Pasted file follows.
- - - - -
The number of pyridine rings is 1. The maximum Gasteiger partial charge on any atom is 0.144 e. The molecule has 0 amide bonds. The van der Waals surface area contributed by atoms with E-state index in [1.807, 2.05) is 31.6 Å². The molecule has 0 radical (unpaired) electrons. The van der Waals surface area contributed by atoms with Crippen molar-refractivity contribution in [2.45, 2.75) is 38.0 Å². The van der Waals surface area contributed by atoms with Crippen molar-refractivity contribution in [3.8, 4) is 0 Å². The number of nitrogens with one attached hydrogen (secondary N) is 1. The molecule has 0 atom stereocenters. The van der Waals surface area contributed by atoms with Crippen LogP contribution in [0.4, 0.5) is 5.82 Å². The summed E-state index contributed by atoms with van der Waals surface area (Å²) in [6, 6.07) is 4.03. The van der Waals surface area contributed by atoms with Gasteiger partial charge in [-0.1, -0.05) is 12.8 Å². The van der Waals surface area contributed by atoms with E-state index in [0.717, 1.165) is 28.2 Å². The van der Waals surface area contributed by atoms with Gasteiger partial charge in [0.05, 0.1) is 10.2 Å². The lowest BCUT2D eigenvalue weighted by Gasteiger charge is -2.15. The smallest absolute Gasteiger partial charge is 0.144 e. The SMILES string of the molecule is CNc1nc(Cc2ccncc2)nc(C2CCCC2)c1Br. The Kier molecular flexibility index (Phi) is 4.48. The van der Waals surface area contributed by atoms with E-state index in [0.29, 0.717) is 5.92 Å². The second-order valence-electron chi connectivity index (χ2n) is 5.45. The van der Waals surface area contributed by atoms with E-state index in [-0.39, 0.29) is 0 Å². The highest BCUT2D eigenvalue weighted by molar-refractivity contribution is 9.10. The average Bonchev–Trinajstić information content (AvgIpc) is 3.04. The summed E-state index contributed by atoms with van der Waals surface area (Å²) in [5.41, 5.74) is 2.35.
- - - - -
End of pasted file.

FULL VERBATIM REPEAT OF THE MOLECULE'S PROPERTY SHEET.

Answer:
The number of pyridine rings is 1. The maximum Gasteiger partial charge on any atom is 0.144 e. The molecule has 0 amide bonds. The van der Waals surface area contributed by atoms with E-state index in [1.807, 2.05) is 31.6 Å². The molecule has 0 radical (unpaired) electrons. The van der Waals surface area contributed by atoms with Crippen molar-refractivity contribution in [2.45, 2.75) is 38.0 Å². The van der Waals surface area contributed by atoms with Crippen molar-refractivity contribution in [3.8, 4) is 0 Å². The number of nitrogens with one attached hydrogen (secondary N) is 1. The molecule has 0 atom stereocenters. The van der Waals surface area contributed by atoms with Crippen LogP contribution in [0.4, 0.5) is 5.82 Å². The summed E-state index contributed by atoms with van der Waals surface area (Å²) in [6, 6.07) is 4.03. The van der Waals surface area contributed by atoms with Gasteiger partial charge in [-0.1, -0.05) is 12.8 Å². The van der Waals surface area contributed by atoms with E-state index in [0.717, 1.165) is 28.2 Å². The van der Waals surface area contributed by atoms with Gasteiger partial charge in [0.05, 0.1) is 10.2 Å². The lowest BCUT2D eigenvalue weighted by Gasteiger charge is -2.15. The smallest absolute Gasteiger partial charge is 0.144 e. The SMILES string of the molecule is CNc1nc(Cc2ccncc2)nc(C2CCCC2)c1Br. The Kier molecular flexibility index (Phi) is 4.48. The van der Waals surface area contributed by atoms with E-state index in [0.29, 0.717) is 5.92 Å². The second-order valence-electron chi connectivity index (χ2n) is 5.45. The van der Waals surface area contributed by atoms with E-state index in [-0.39, 0.29) is 0 Å². The highest BCUT2D eigenvalue weighted by molar-refractivity contribution is 9.10. The average Bonchev–Trinajstić information content (AvgIpc) is 3.04. The summed E-state index contributed by atoms with van der Waals surface area (Å²) in [5.41, 5.74) is 2.35.